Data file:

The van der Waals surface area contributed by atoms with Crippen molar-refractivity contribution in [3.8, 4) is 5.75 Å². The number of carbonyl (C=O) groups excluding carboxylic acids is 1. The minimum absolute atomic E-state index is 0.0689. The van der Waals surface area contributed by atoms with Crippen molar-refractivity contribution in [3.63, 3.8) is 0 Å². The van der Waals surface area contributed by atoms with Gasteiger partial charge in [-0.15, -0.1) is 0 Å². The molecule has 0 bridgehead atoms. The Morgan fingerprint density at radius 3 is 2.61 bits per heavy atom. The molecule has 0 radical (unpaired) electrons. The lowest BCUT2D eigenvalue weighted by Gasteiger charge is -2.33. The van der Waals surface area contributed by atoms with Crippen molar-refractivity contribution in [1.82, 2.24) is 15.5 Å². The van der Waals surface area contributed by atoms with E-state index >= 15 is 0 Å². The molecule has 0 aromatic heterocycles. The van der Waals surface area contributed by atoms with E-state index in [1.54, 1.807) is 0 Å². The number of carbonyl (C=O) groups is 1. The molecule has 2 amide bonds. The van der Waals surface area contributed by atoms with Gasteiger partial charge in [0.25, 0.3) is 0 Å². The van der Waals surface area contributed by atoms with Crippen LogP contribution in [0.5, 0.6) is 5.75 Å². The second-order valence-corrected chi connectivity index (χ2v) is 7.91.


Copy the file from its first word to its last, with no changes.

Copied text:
The van der Waals surface area contributed by atoms with Crippen molar-refractivity contribution in [3.8, 4) is 5.75 Å². The number of carbonyl (C=O) groups excluding carboxylic acids is 1. The minimum absolute atomic E-state index is 0.0689. The van der Waals surface area contributed by atoms with Crippen molar-refractivity contribution in [3.63, 3.8) is 0 Å². The van der Waals surface area contributed by atoms with Gasteiger partial charge in [-0.15, -0.1) is 0 Å². The molecule has 0 bridgehead atoms. The Morgan fingerprint density at radius 3 is 2.61 bits per heavy atom. The molecule has 0 radical (unpaired) electrons. The lowest BCUT2D eigenvalue weighted by Gasteiger charge is -2.33. The van der Waals surface area contributed by atoms with Crippen molar-refractivity contribution in [1.82, 2.24) is 15.5 Å². The van der Waals surface area contributed by atoms with E-state index >= 15 is 0 Å². The molecule has 0 aromatic heterocycles. The van der Waals surface area contributed by atoms with E-state index in [1.54, 1.807) is 0 Å². The number of carbonyl (C=O) groups is 1. The molecule has 2 amide bonds. The van der Waals surface area contributed by atoms with Gasteiger partial charge in [0.25, 0.3) is 0 Å². The van der Waals surface area contributed by atoms with Crippen LogP contribution in [0.5, 0.6) is 5.75 Å². The second-order valence-corrected chi connectivity index (χ2v) is 7.91.